4. In the “Settings that apply to content except email” section, leave everything checked.
  5. Click Save.

When a user clicks a link in an email or Office document, they will see a message like this:

Exchange Online Advanced Threat Protection Safe Links Notification

Figure 1. How Safe Links notifies a user that it is scanning a link

Safe Attachments

Scanning engines can miss unknown malware and viruses when they first break out, before they have been classified and the signatures have been updated. With Safe Attachments, messages with unsafe attachments — those that don’t match known signatures — are sent to a sandboxed virtual environment where they are securely opened. If the service detects suspicious activity like a virus or malware trying to execute, the message is rejected or quarantined. If no suspicious activity is detected, the message is released to the user.

Exchange Online Advanced Threat Protection ATP Safe Attachments Service

Figure 2. Scanning attachments with the ATP safe attachments service

To configure Safe Attachments policies, take these steps:

  1. Go to https://protection.office.com. In the left pane, under Threat management, choose Policy and then click Safe Attachments. Make sure that if you’re presented with the option to “Turn on ATP for SharePoint, OneDrive, and Microsoft Teams,” you do so. (You’ll want to allow at least 30 minutes for this to take effect across all of Microsoft’s global Office 365 datacenters.)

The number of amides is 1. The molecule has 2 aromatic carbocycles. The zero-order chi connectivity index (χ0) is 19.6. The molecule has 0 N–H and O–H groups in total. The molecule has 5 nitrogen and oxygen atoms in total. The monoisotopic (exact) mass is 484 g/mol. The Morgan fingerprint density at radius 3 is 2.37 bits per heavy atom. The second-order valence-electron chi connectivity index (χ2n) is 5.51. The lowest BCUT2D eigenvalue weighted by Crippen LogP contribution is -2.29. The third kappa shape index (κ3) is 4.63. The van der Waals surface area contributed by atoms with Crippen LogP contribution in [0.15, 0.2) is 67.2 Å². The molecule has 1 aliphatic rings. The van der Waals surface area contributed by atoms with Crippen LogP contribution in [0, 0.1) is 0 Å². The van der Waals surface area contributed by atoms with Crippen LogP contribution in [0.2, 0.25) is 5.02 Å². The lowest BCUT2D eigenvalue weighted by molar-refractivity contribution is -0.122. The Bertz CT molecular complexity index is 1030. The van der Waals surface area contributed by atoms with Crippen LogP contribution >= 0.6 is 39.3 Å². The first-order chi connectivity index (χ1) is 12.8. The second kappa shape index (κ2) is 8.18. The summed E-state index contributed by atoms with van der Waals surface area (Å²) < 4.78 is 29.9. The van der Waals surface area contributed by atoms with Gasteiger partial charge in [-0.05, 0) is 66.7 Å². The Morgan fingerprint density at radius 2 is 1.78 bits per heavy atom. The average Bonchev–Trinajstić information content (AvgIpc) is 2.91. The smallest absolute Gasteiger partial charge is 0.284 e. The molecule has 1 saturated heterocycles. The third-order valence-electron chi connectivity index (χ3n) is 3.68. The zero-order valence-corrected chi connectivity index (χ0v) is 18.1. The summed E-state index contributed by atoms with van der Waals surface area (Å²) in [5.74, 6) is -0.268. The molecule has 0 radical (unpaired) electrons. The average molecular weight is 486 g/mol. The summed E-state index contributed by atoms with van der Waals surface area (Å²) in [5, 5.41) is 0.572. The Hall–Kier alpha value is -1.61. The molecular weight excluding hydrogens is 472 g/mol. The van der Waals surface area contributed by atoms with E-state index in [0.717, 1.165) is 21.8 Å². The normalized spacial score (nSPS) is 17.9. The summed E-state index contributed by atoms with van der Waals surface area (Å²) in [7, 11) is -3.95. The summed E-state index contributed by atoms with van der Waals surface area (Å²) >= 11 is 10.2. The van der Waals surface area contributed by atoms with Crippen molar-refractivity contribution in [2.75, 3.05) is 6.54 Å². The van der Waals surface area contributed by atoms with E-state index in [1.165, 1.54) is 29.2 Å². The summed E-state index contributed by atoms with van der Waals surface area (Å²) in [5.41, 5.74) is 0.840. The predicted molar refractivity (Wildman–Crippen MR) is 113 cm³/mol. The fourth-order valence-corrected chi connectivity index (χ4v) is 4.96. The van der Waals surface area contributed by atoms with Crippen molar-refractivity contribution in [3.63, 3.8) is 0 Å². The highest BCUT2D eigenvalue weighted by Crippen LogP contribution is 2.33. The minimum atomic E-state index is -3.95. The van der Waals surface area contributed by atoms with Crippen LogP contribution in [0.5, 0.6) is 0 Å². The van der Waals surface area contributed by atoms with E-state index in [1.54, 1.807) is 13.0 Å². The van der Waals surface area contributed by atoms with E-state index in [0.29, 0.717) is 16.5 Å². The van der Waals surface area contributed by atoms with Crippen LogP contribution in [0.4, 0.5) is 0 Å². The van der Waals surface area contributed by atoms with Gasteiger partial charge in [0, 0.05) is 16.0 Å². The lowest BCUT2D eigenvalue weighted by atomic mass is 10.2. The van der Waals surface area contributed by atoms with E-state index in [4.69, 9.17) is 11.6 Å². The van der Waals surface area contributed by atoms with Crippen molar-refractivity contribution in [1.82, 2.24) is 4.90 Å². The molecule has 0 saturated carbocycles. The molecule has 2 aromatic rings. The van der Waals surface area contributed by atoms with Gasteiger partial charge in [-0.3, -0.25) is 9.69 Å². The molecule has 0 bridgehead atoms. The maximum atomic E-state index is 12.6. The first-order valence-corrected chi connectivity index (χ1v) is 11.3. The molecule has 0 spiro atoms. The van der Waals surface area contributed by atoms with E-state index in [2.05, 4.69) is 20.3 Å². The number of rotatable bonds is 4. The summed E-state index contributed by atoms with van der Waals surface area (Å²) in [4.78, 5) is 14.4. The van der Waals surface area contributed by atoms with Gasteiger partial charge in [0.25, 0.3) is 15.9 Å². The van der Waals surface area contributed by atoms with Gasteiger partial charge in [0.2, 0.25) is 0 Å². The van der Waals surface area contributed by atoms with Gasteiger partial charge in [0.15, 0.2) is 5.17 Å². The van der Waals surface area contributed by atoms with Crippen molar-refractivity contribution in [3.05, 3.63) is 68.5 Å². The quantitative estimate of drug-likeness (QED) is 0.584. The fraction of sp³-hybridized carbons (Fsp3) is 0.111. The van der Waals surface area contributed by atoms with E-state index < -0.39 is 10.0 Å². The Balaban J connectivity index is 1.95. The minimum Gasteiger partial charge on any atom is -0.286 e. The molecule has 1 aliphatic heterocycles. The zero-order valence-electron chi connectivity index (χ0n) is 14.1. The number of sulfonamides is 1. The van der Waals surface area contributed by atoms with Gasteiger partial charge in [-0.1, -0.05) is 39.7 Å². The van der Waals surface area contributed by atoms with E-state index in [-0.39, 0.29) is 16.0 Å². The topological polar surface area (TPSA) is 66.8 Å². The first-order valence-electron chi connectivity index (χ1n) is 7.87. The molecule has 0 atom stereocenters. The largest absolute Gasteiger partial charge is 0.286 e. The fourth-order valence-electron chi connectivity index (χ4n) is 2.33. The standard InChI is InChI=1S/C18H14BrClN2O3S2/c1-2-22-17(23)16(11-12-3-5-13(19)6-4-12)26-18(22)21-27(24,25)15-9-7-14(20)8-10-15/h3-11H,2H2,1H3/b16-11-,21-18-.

2. Click the + sign to create a new Safe Attachment Policy, and then enter a name and description for the policy. The table below explains the available settings. I recommend dynamic delivery for most recipients. It’s the safest, it won’t delay the body of an email, and it is virtually transparent to users who are not in front of their computer all the time.

Exchange Online Advanced Threat Protection Safe Attachments Policy Options

Figure 3. Safe Attachments policy options (image courtesy Microsoft Corporation)

Spoof Intelligence

Spoof intelligence spots mail that appears to be from a user account within one of your organization’s domains. Specifically, it detects mail with a From address (or with a sender field in the headers of a message) that matches one of the domains configured on your Office 365 tenant. Sometimes these messages can be legitimate — for example, you might send a marketing newsletter from a separate service like Aweber or Mailchimp, or your copier and scanner might send emails to your tenant and have a “From” address in your tenant. But other times it is someone impersonating an internal user in order to trick people into sending a check to pay a fake invoice, initiate a foreign wire transfer and so on.

Spoof intelligence collects all the suspicious senders it detects in your mail flow and presents them in one convenient location, where you can decide which senders you’ll allow to send mail into your tenant and which ones should be blocked. To review this list, go to the Security and Compliance page and click Anti-spam settings.


The ATP can’t thwart all malicious attacks but it’s a good tool that provides a robust zero-day protection against unknown malware and viruses. If you’re ready to learn about other Office 365 services that help protect sensitive data, check out this Managing Office 365 Data Loss Prevention blog post.

Author, consultant, and speaker on a variety of IT topics. Jonathan has written books on Windows Server and related products and has spoken worldwide on topics ranging from networking and security to Windows administration.